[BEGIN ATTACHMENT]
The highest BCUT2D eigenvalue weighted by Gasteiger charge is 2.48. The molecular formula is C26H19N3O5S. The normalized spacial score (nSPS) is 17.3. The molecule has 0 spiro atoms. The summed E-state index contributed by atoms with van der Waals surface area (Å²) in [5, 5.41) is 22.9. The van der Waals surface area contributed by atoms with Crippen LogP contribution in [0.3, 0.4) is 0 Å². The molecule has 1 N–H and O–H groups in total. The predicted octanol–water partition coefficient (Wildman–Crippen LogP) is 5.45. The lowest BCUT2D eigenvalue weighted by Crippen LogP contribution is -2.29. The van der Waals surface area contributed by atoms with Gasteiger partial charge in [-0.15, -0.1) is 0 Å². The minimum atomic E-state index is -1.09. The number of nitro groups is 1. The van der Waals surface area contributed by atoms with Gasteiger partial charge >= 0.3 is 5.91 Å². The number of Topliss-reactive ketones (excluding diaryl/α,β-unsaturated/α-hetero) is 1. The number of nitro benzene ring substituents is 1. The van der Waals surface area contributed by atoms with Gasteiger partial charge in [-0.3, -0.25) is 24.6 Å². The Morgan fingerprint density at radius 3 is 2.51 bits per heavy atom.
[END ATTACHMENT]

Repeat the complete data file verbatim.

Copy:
The highest BCUT2D eigenvalue weighted by Gasteiger charge is 2.48. The molecular formula is C26H19N3O5S. The normalized spacial score (nSPS) is 17.3. The molecule has 0 spiro atoms. The summed E-state index contributed by atoms with van der Waals surface area (Å²) in [5, 5.41) is 22.9. The van der Waals surface area contributed by atoms with Crippen LogP contribution in [0.3, 0.4) is 0 Å². The molecule has 1 N–H and O–H groups in total. The predicted octanol–water partition coefficient (Wildman–Crippen LogP) is 5.45. The lowest BCUT2D eigenvalue weighted by Crippen LogP contribution is -2.29. The van der Waals surface area contributed by atoms with Gasteiger partial charge in [-0.15, -0.1) is 0 Å². The minimum atomic E-state index is -1.09. The number of nitro groups is 1. The van der Waals surface area contributed by atoms with Gasteiger partial charge >= 0.3 is 5.91 Å². The number of Topliss-reactive ketones (excluding diaryl/α,β-unsaturated/α-hetero) is 1. The number of nitro benzene ring substituents is 1. The van der Waals surface area contributed by atoms with Gasteiger partial charge in [-0.3, -0.25) is 24.6 Å². The Morgan fingerprint density at radius 3 is 2.51 bits per heavy atom.